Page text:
UK perspective: Rare week on US charts, with more than 1m sales for Taylor Swift

11/05/10 Music Week

It’s a rare event for a single to debut at number one on the Hot 100, rarer still for the event to coincide with a number one debut on the Top 200 album chart. But it happens for the 11th time in chart history this week, with Ke$ha’s We R Who We R and Taylor Swift’s Speak Now scorching to the top of the charts.

Swift’s album – the fifth country title to top the list in six weeks – had been expected to sell around 800,000 copies but delighted and dumbfounded industry experts by shifting a whopping 1,047,000 copies – the highest tally of any album for five years, the second highest ever for a woman, and more than the combined sales of numbers two thru’ 62 on the list. Accounting for more than one in six sales nationally, it provides the 20 year old singer/songwriter with her third straight number one album.

Its release also unleashed a frenzy of cherry-picking on iTunes, with the resulting sales providing 10 of its tracks with simultaneous debuts on the Hot 100, with Sparks Fly the top title, entering the list at number 17.

With the already charting Mine dipping 13-21, Swift has 11 simultaneous Hot 100 hits, a total only beaten by The Beatles and matched by David Cook.

But Swift didn’t have it all her own way: after debuting last week at number 11, Mean (not to be confused with Mine, mentioned above) falls off the list altogether. It’s a consequence of iTunes’ ‘complete my album’ facility. Any punters who previously purchased Mean and went back for the rest of the album effectively bought the album in its entirety and returned Mean, resulting in negative sales for the track. Its number 11 debut and peak and immediate disappearance from the chart match A Little Bit Longer, the title track of a Jonas Brothers album which did exactly the same thing in 2008.

Aside from Speak Now, the only other new entry to the Top 10 of the album chart this week is Michael Buble’s Hollywood: The Deluxe EP. Comprising just the bonus tracks added to Buble’s Crazy Love album, the EP sold nearly 26,000 copies in its own right. The former number one album Crazy Love rebounds 115-27, with sales of 16,000 – a combination of the original CD and the new double CD.

Among UK acts, Elton John again leads the way, with The Union – his collaboration with US veteran Leon Russell – dipping 3-6 on sales of 37,000. His old sparring partner, Rod Stewart, is also down, falling 4-8 with Fly Me To The Moon: The Great American Songbook Volume 5, on sales of just over 30,000.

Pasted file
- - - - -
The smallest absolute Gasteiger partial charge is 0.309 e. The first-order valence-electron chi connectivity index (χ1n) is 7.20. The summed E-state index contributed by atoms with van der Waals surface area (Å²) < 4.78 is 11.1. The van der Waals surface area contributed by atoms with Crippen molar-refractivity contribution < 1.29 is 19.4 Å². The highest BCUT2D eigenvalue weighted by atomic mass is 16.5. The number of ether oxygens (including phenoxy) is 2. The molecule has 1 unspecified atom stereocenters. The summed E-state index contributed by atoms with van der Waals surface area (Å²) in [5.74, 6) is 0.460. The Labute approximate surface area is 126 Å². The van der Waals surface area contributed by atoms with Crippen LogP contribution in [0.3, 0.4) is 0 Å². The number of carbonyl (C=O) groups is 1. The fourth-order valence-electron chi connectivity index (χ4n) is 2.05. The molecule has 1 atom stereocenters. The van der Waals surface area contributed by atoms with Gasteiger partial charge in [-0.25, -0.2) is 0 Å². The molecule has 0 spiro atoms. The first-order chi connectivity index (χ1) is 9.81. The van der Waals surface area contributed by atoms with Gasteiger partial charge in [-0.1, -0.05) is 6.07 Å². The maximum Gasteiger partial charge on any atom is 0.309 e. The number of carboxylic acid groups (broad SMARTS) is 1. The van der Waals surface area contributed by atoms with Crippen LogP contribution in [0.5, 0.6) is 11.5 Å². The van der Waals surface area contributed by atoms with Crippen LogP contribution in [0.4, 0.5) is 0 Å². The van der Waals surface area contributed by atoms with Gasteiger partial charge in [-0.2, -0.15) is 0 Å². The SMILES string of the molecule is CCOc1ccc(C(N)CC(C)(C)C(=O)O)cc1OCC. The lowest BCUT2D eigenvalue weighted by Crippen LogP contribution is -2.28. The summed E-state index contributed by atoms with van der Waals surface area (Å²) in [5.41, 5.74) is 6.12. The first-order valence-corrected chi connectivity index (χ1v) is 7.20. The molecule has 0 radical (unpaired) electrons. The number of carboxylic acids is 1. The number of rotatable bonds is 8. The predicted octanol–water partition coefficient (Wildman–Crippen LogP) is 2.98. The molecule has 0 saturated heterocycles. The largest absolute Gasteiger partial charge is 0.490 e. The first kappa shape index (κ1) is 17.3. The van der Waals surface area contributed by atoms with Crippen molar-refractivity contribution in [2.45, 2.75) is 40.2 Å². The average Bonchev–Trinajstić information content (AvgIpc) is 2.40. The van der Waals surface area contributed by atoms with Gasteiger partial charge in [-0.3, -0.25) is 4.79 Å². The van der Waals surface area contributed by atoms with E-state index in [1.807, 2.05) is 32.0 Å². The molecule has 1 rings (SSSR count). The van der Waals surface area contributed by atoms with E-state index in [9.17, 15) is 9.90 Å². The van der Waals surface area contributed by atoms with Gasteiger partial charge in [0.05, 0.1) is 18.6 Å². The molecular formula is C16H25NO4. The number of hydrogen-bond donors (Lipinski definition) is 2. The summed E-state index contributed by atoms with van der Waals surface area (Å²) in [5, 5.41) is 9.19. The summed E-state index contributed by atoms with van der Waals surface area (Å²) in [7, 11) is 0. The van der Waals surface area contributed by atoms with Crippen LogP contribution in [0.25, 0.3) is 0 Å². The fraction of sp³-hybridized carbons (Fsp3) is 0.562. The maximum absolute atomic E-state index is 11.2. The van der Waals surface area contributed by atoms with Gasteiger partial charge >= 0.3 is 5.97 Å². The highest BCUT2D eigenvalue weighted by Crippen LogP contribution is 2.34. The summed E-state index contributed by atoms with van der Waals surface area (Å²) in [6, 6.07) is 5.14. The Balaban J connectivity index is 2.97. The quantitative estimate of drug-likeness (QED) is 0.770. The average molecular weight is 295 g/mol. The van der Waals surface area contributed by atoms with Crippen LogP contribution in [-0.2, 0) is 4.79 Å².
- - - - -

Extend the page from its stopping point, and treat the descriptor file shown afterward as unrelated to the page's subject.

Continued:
Meanwhile, Mumford & Sons’ Sigh No More rebounds 20-19 although its sales are off 9% week-on-week at 18,000.

Other Brits in the top half of the chart are Florence + The Machine (48-45), The Bee Gees (41-49), Eric Clapton (38-50), The Beatles (27-96, 1967-1970), Robert Plant (59-96), Belle & Sebastian (50-94) and Bryan Ferry, who sold nearly 6,000 copies of Olympia to debut at number 71.

Perhaps surprisingly that’s not only an improvement on the number 117 peak of his last studio album, Dylanesque (2007) but also the highest placing achieved in America for a Ferry album since Bete Noire got to number 63 in 1987. Boys & Girls also reached number 63 (1985) and these two albums are jointly Ferry’s top charting solo albums in America. As a member of Roxy Music his best effort was Manifesto, number 23 in 1979.

Ke$ha’s We R Who We R is the eighteenth single to debut atop the Hot 100 and its arrival results in a single place decline for all of the records that were placed between one and eight last week, including top Brit Taio Cruz, whose Dynamite thus migrates 8-9. Pink’s Raise Your Glass is the only static song in the top tier, holding at number 10.

Taylor Swift’s mass chart invasion, by the way, brings her tally of Hot 100 entries since her 2006 debut to 39, placing her among the chart’s Top 10 females of all-time. Impressive as that is, it’s 50 hits fewer than Glee Cast have managed since their June 2009 debut. They have a quiet week this week, debuting only with their version of The Time Warp. Arriving at number 89, it’s also their 89th hit.


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